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Sunday, October 23, 2016

WASHINGTON — Briefly, there seemed a chance we might have a cross-party discussion of the biggest economic problem the country faces: the vexing intersection of wage stagnation, declining social mobility and rising inequality.

Even the most conservative Republicans were starting to talk about this challenge in rather urgent terms. In a moment whose irony he noted, Senator Ted Cruz (R-TX) told a bunch of rich Republicans gathered by the Brothers Koch earlier this year that those doing well in America were “the top 1 percent, the millionaires and billionaires the president loves to demagogue, one or two of whom are here with us tonight” while the “people who have been hammered for the last six years are working men and women.”

And on it went through the country’s top Republicans. Senator Marco Rubio (R-FL) stressed “opportunity inequality” and Mitt Romney, in another ironic turn, charged that “under President Obama, the rich have gotten richer.”

It would be wonderful if conservatives really wanted to deal constructively with the predicament they so passionately describe. But thanks to the House and Senate GOP budgets, we now know that conservatives and Republicans (1) aren’t serious about the plight of working class and lower-income Americans, and (2) would actually make their situations much worse.

Their spending plans fail even on conservative terms: They are not fiscally responsible. Instead, they rely on all sorts of magic tricks that shove choices and problems down the road.

One heartening sign is that at least some conservatives find these budgets ridiculous. For example, James Pethokoukis of the American Enterprise Institute headlined his commentary for The Week: “The disappointing unseriousness of the House GOP’s budget.”

Pethokoukis wrote: “House Republicans say they want to balance the federal budget and eventually eliminate the federal debt. They do not have a plan to do so. Oh, to be sure, they have a plan! Just not a realistic one that will actually accomplish their goals.”

He noted that of the $5.5 trillion in cuts from planned spending, $2 trillion would come from “repealing the Obamacare insurance subsidies and Medicaid expansion and replacing them with … well, nothing right now.”

The wholesale assault on efforts to provide lower-income Americans with health insurance is the clearest sign that Republicans don’t want to deal with inequality. The inability to get health insurance is one of the biggest burdens on low-income families, particularly those working for low wages and few or no benefits.

Obamacare has helped 16.4 million Americans get health insurance. Where would they turn? And Republicans would compound the damage: The Senate proposes cutting an additional $400 billion from Medicaid over a decade, the House more than double that. Robert Greenstein of the Center on Budget and Policy Priorities notes that on other low-income programs, the Senate budget cuts even more than the House. The vagueness of these plans makes it hard to tally how much damage would be done to food stamps, Pell Grants for low-income college students and the like, but Greenstein estimates that about two-thirds of the cuts in both plans come “from programs for the less fortunate, thereby exacerbating poverty and inequality.”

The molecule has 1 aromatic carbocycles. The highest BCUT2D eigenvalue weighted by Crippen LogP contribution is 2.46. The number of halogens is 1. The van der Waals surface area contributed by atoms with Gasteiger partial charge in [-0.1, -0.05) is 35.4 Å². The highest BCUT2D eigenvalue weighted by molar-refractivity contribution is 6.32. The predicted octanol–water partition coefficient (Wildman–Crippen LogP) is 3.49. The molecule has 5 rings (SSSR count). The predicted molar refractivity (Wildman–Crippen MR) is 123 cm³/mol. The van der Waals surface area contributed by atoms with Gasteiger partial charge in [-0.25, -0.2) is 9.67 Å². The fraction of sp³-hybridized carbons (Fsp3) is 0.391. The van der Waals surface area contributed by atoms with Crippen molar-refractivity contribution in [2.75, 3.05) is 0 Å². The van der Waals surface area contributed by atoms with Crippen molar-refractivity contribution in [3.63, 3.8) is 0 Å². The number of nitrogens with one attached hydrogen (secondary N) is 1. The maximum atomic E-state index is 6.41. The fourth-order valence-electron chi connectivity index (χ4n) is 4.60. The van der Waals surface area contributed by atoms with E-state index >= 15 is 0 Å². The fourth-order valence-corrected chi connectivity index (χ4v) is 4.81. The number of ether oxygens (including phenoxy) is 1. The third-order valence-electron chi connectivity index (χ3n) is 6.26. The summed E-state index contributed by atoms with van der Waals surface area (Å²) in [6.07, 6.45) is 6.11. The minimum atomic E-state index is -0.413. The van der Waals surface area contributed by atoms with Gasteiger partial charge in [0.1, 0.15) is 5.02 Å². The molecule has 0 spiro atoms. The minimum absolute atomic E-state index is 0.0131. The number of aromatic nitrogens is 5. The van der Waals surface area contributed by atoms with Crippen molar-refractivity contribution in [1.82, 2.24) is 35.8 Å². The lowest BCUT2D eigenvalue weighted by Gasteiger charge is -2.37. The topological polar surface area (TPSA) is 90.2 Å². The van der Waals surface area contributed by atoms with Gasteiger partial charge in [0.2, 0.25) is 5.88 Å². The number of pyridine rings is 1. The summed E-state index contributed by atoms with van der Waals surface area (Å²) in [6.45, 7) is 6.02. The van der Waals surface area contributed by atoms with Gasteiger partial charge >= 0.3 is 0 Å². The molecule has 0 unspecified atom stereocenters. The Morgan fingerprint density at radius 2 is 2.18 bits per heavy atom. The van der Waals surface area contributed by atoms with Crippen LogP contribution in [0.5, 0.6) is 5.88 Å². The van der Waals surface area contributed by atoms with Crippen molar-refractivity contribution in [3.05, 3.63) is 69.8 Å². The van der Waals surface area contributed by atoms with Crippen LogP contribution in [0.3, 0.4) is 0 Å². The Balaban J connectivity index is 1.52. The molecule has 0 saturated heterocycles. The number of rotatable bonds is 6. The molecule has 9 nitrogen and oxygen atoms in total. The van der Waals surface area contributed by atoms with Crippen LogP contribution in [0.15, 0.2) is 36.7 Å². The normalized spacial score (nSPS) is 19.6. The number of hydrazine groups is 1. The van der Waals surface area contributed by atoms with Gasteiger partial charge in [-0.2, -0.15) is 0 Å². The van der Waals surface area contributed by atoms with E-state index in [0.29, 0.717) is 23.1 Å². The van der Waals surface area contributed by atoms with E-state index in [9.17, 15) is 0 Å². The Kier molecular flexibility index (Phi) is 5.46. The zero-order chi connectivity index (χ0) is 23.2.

Greenstein concludes that under such proposals — here’s hoping President Obama is relentless in blocking them — “ours would be a coarser and less humane nation with higher levels of poverty and inequality, less opportunity,” and an “inadequately prepared” workforce.

Another bit of hypocrisy: These budget writers care so much about national security that they’re not willing to raise a dime in taxes to cover their sharp increases in defense spending. Senator Bernie Sanders, the Vermont independent, called out his conservative colleagues for how differently they treat defense and social spending.

“You’re always telling us the deficit is so bad we’ve got to cut programs for the elderly, for the sick and for the poor,” Sanders said, “and suddenly, all of that rhetoric disappears.”

Budgets are, by their nature, boring. That’s why those who assemble these long columns of numbers figure they can assail the well-being of the least privileged people in our society even as they profess to care about them so much.

I’d respect these folks a lot more if they said what they clearly believe: They think more inequality would be good for us. It almost makes you nostalgic for the candor of the Romney who spoke about the “47 percent” and the Paul Ryan who once divided us between “makers” and “takers.” Honesty beats saccharine words about the struggles of working people any day.

E.J. Dionne’s email address is [email protected] Twitter: @EJDionne.

Photo: Speaker of the House John Boehner speaks during a press conference on Capitol Hill in Washington, DC on July 17, 2014. (AFP Photo/Jim Watson)

  • FireBaron

    This is because Republicans need to court the “blue collar” backbone Ronald Reagan built, and the rest of the Party has systematically ignored. If those same “blue collar” Americans would look past the 2nd Amendment, and the birtherism rampant in the GOP, and actually look at what the Party is doing to the bottom 98%, they would be racing back to the Democratic Party in droves.

    • charleo1